ANALYSIS: Kozmo's $150 Million Distribution Deal Goes Sour
In the near future, don't expect a dot-com like Kozmo to shell out $150 million to place video drop boxes throughout a chain of stores. And don't expect a retailer like Starbucks to trust a dot-com to deliver what it promises.
In February 2000, both companies announced that the Alley-based
instant-delivery company would pay $150 million over a five-year period for
placement of 500 Kozmo video drop boxes throughout Starbucks's stores.
The deal seemed like a great idea at the time. For its part, Kozmo thought it could increase brand awareness and ostensibly draw the sort of clientele upon which its instant-delivery service depends -- upscale Internet-savvy consumers who are willing to shell out $2.00 for a cup of Java, and, more important, like instant gratification.
So what went wrong?
More than a year after the deal was cut, many traditional companies began to shy away from the troubled dot-com environment.
In fact, Alley pundits say, dot-coms themselves are trying to create distance from the negative hype surrounding the Internet industry these days. Kozmo seems to have acknowledged as much by dropping the "dot-com" from its name last month. The company has also tried to shed its dot-com status by initiating a catalog of Kozmo goods.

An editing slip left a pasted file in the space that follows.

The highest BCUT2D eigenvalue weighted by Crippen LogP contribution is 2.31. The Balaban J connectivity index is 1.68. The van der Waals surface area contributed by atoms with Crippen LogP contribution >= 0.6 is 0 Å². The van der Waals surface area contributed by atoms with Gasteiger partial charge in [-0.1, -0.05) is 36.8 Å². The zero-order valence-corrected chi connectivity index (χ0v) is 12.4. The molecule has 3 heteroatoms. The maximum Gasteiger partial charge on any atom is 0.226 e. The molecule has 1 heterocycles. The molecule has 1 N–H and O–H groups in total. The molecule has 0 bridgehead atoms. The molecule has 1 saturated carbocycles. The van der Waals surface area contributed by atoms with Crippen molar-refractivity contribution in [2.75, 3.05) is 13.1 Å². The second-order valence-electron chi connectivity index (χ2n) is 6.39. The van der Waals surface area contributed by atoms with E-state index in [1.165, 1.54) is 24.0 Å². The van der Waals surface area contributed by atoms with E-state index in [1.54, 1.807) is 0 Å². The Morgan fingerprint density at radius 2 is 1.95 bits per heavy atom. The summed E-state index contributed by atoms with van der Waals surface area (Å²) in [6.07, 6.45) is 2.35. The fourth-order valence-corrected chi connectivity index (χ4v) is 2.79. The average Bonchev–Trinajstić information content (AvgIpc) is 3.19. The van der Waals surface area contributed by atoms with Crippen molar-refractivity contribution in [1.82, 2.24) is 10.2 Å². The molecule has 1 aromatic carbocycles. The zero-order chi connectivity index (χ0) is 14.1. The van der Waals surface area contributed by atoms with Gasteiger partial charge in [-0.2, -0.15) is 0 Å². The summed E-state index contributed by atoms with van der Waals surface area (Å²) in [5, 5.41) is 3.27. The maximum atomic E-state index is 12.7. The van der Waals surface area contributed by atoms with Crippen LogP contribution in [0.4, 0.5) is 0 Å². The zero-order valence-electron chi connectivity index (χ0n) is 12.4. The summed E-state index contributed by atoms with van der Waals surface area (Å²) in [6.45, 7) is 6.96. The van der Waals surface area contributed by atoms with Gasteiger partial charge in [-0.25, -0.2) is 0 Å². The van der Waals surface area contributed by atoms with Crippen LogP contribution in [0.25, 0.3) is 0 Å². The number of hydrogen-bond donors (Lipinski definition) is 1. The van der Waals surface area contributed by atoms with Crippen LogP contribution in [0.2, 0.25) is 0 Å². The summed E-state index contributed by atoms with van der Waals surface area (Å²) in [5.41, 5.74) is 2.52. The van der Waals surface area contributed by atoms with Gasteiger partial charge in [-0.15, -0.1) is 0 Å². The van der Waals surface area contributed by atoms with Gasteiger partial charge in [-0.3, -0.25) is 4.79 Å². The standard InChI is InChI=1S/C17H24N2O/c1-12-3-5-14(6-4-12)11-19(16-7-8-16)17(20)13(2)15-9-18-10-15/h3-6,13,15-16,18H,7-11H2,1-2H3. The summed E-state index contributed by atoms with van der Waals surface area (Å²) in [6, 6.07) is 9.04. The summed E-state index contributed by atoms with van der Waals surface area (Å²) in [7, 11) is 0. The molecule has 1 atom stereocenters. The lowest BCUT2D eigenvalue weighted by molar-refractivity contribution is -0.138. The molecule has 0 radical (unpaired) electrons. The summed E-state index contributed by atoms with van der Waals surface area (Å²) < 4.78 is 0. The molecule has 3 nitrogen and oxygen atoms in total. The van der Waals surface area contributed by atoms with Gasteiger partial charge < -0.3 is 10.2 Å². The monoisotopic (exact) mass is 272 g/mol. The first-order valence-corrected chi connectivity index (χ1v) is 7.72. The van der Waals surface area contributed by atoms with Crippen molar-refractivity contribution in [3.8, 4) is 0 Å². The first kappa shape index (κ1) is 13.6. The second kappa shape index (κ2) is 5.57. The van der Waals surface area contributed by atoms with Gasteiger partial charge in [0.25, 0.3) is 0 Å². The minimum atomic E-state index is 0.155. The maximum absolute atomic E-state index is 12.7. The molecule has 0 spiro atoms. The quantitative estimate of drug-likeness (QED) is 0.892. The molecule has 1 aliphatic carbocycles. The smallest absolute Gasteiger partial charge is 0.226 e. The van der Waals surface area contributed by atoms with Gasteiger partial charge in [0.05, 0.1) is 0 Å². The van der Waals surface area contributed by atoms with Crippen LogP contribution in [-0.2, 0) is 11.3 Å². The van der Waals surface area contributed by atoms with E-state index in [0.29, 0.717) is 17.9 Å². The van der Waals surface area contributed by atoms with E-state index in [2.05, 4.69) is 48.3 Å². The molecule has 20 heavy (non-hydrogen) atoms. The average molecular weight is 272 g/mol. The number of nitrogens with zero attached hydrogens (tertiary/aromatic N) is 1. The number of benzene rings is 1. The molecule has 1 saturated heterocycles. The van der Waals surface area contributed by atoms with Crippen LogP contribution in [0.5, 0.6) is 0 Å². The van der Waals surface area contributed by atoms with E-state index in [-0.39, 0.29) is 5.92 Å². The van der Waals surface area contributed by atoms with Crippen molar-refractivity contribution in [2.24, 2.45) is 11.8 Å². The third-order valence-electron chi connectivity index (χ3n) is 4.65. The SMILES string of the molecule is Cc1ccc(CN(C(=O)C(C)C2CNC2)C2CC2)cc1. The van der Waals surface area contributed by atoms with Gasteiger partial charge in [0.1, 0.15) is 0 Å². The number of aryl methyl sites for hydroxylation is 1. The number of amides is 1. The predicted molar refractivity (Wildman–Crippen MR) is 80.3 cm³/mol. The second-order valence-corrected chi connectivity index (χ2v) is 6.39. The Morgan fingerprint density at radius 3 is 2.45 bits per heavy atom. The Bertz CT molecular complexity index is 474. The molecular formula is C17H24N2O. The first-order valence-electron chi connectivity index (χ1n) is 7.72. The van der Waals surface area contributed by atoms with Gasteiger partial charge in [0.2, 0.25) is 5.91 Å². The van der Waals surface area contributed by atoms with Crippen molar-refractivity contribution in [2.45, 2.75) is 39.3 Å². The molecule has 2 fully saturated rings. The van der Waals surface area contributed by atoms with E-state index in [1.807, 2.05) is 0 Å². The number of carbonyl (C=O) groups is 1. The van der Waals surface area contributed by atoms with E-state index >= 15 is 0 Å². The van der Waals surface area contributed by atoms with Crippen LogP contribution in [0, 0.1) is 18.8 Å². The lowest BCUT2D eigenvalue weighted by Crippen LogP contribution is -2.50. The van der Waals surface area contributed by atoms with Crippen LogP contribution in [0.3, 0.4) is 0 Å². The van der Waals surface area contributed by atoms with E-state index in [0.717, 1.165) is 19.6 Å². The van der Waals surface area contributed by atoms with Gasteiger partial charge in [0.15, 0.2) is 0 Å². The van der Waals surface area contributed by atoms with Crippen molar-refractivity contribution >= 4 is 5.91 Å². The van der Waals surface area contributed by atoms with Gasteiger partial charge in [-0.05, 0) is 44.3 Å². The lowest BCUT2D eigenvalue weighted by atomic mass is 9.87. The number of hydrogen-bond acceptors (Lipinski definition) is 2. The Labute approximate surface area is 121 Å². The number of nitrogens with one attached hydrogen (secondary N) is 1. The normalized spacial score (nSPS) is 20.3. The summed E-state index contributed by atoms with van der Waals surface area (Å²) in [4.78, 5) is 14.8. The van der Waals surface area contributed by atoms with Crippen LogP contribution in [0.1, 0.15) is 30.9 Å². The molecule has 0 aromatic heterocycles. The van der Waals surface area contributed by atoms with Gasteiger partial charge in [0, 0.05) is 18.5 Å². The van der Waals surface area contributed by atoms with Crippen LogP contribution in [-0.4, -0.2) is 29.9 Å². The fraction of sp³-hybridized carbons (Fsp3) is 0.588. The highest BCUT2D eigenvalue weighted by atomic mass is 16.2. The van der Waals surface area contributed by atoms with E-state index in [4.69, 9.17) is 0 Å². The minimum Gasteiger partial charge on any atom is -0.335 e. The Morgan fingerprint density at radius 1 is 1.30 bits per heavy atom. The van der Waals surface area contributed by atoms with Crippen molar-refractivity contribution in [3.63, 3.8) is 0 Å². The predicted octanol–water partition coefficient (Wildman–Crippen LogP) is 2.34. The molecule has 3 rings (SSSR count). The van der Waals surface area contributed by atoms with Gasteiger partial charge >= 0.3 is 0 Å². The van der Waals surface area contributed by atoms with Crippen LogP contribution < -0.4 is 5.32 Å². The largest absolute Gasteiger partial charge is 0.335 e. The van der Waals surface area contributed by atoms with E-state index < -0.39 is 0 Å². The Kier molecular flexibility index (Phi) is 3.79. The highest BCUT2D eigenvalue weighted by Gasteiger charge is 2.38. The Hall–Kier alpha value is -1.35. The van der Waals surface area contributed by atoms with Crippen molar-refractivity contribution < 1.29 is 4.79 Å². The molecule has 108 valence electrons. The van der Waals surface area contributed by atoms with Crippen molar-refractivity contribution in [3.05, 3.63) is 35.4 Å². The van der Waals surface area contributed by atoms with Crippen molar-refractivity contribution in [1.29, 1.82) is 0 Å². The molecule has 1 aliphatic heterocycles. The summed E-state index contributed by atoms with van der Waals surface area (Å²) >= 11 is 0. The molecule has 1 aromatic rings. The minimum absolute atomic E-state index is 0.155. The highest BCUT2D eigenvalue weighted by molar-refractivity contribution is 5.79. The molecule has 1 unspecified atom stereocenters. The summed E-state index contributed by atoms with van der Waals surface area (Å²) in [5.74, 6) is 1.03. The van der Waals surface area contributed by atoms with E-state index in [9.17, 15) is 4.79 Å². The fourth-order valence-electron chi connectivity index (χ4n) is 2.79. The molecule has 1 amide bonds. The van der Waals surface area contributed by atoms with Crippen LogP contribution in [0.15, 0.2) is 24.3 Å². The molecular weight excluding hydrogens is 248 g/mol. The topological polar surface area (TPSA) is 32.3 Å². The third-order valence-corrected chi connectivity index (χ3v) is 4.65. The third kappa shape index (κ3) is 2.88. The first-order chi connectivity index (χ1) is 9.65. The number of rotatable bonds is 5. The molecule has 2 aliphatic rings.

"Do you really want Kozmo as a part of your decor when other dot-coms are tanking?" said Michael Drapkin, principal of DrapkinTechnology.com. Drapkin, who operated his own same-day service company, Dispatch Management Services Corp, is familiar with the Kozmo-Starbucks deal.
While Drapkin doesn't underestimate Kozmo's chances for survival, he said the company needs to eliminate administrative overhead and cut bad advertising deals to stay buoyant.
"If they manage to cut expenses down to the bone, they have a fighting chance. Any dot-com that can run organically will be a survivor," he said.
And the decision to drop its deal with Starbucks is certainly a step in the right direction.
A spokesperson for Kozmo said the relationship between the same-day delivery company and the retail coffee chain remained friendly, and that Kozmo sought to renegotiate the deal once it changed its plans to expand into other regions.
The spokesperson said Kozmo incurred no penalties from its cancellation, and denied that its cash-strapped position frightened the coffee giant into abandoning its deal.
Whatever the specifics of the companies closed-door discussion, its outcome is apparent: By the end of the month, Kozmo's drop boxes will be pulled from Starbucks's stores, and the coffee giant will be $150 million poorer.
In recent months, Kozmo has been guiding its business toward promoting higher-priced items. The company also charges a pretty good delivery price, $1.99 for orders under $30.
In March 2000, Starbucks invested $25 million in Kozmo in return for equity in the company. The coffee chain has since declared losses of $59 million related to its investment in the same-day delivery service, as well as other Internet firms.